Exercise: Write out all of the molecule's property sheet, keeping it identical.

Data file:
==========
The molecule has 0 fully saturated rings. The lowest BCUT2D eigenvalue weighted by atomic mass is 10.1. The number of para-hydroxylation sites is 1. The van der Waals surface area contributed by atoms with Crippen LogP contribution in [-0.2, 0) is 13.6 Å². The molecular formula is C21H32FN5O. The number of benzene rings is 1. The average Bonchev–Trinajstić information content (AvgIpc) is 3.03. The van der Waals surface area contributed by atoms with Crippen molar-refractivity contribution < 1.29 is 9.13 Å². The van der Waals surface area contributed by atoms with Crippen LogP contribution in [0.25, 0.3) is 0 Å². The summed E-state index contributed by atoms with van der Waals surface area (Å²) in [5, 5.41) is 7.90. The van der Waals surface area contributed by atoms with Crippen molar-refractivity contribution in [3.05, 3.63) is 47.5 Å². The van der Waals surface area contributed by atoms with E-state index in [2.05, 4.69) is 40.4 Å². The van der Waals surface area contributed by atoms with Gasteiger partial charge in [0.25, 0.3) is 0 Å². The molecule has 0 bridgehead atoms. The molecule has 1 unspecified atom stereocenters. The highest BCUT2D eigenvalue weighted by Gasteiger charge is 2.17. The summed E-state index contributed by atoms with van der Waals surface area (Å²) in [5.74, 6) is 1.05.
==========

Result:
The molecule has 0 fully saturated rings. The lowest BCUT2D eigenvalue weighted by atomic mass is 10.1. The number of para-hydroxylation sites is 1. The van der Waals surface area contributed by atoms with Crippen LogP contribution in [-0.2, 0) is 13.6 Å². The molecular formula is C21H32FN5O. The number of benzene rings is 1. The average Bonchev–Trinajstić information content (AvgIpc) is 3.03. The van der Waals surface area contributed by atoms with Crippen molar-refractivity contribution < 1.29 is 9.13 Å². The van der Waals surface area contributed by atoms with Crippen LogP contribution in [0.25, 0.3) is 0 Å². The summed E-state index contributed by atoms with van der Waals surface area (Å²) in [5, 5.41) is 7.90. The van der Waals surface area contributed by atoms with Crippen molar-refractivity contribution in [3.05, 3.63) is 47.5 Å². The van der Waals surface area contributed by atoms with E-state index in [2.05, 4.69) is 40.4 Å². The van der Waals surface area contributed by atoms with Gasteiger partial charge in [0.25, 0.3) is 0 Å². The molecule has 0 bridgehead atoms. The molecule has 1 unspecified atom stereocenters. The highest BCUT2D eigenvalue weighted by Gasteiger charge is 2.17. The summed E-state index contributed by atoms with van der Waals surface area (Å²) in [5.74, 6) is 1.05.